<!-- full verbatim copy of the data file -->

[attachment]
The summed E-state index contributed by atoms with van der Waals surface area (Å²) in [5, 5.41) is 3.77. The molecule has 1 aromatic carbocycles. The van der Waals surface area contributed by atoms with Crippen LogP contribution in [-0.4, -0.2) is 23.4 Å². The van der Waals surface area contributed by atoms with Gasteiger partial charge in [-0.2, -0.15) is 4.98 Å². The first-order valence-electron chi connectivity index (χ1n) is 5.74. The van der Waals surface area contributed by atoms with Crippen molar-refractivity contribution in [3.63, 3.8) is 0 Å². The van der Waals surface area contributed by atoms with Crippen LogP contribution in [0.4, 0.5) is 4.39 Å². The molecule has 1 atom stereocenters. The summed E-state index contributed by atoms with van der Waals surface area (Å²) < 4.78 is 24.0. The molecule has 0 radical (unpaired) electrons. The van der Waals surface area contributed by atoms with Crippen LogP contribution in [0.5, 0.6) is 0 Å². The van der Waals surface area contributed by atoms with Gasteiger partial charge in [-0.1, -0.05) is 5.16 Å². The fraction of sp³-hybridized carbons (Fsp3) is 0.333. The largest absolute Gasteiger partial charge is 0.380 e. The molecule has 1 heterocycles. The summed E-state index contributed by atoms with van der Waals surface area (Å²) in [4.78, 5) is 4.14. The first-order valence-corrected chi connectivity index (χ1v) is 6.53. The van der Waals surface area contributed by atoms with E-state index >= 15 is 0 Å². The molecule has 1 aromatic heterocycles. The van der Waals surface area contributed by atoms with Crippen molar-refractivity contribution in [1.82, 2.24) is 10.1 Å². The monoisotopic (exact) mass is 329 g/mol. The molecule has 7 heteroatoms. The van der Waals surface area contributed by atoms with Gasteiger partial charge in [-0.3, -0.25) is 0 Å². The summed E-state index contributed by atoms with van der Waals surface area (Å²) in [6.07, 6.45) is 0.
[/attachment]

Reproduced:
The summed E-state index contributed by atoms with van der Waals surface area (Å²) in [5, 5.41) is 3.77. The molecule has 1 aromatic carbocycles. The van der Waals surface area contributed by atoms with Crippen LogP contribution in [-0.4, -0.2) is 23.4 Å². The van der Waals surface area contributed by atoms with Gasteiger partial charge in [-0.2, -0.15) is 4.98 Å². The first-order valence-electron chi connectivity index (χ1n) is 5.74. The van der Waals surface area contributed by atoms with Crippen molar-refractivity contribution in [3.63, 3.8) is 0 Å². The van der Waals surface area contributed by atoms with Crippen LogP contribution in [0.4, 0.5) is 4.39 Å². The molecule has 1 atom stereocenters. The summed E-state index contributed by atoms with van der Waals surface area (Å²) < 4.78 is 24.0. The molecule has 0 radical (unpaired) electrons. The van der Waals surface area contributed by atoms with Crippen LogP contribution in [0.5, 0.6) is 0 Å². The van der Waals surface area contributed by atoms with Gasteiger partial charge in [-0.1, -0.05) is 5.16 Å². The fraction of sp³-hybridized carbons (Fsp3) is 0.333. The largest absolute Gasteiger partial charge is 0.380 e. The molecule has 1 heterocycles. The summed E-state index contributed by atoms with van der Waals surface area (Å²) in [4.78, 5) is 4.14. The first-order valence-corrected chi connectivity index (χ1v) is 6.53. The van der Waals surface area contributed by atoms with E-state index >= 15 is 0 Å². The molecule has 1 aromatic heterocycles. The van der Waals surface area contributed by atoms with Crippen molar-refractivity contribution in [1.82, 2.24) is 10.1 Å². The monoisotopic (exact) mass is 329 g/mol. The molecule has 7 heteroatoms. The van der Waals surface area contributed by atoms with Gasteiger partial charge in [-0.3, -0.25) is 0 Å². The summed E-state index contributed by atoms with van der Waals surface area (Å²) in [6.07, 6.45) is 0.